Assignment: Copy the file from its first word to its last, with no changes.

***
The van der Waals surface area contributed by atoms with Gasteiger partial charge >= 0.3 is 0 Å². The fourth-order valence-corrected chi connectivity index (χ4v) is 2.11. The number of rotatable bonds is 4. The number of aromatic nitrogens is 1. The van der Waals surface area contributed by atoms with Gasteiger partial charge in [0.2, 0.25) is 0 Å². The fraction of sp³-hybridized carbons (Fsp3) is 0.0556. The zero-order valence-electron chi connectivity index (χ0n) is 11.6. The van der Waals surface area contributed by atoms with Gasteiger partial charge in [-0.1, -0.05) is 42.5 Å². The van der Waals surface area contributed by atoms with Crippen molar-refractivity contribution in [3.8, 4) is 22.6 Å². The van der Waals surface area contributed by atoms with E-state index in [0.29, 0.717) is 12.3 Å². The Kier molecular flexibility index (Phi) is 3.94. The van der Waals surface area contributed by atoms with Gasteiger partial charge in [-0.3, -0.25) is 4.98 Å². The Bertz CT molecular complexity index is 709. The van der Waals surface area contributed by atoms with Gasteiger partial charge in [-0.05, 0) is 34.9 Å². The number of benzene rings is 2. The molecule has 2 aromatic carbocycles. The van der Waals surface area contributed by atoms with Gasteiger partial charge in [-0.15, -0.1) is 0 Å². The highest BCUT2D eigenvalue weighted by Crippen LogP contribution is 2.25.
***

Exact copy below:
The van der Waals surface area contributed by atoms with Gasteiger partial charge >= 0.3 is 0 Å². The fourth-order valence-corrected chi connectivity index (χ4v) is 2.11. The number of rotatable bonds is 4. The number of aromatic nitrogens is 1. The van der Waals surface area contributed by atoms with Gasteiger partial charge in [0.2, 0.25) is 0 Å². The fraction of sp³-hybridized carbons (Fsp3) is 0.0556. The zero-order valence-electron chi connectivity index (χ0n) is 11.6. The van der Waals surface area contributed by atoms with Gasteiger partial charge in [-0.1, -0.05) is 42.5 Å². The van der Waals surface area contributed by atoms with Crippen molar-refractivity contribution in [3.8, 4) is 22.6 Å². The van der Waals surface area contributed by atoms with E-state index in [0.29, 0.717) is 12.3 Å². The Kier molecular flexibility index (Phi) is 3.94. The van der Waals surface area contributed by atoms with Gasteiger partial charge in [-0.3, -0.25) is 4.98 Å². The Bertz CT molecular complexity index is 709. The van der Waals surface area contributed by atoms with Gasteiger partial charge in [-0.05, 0) is 34.9 Å². The number of benzene rings is 2. The molecule has 2 aromatic carbocycles. The van der Waals surface area contributed by atoms with Gasteiger partial charge in [-0.15, -0.1) is 0 Å². The highest BCUT2D eigenvalue weighted by Crippen LogP contribution is 2.25.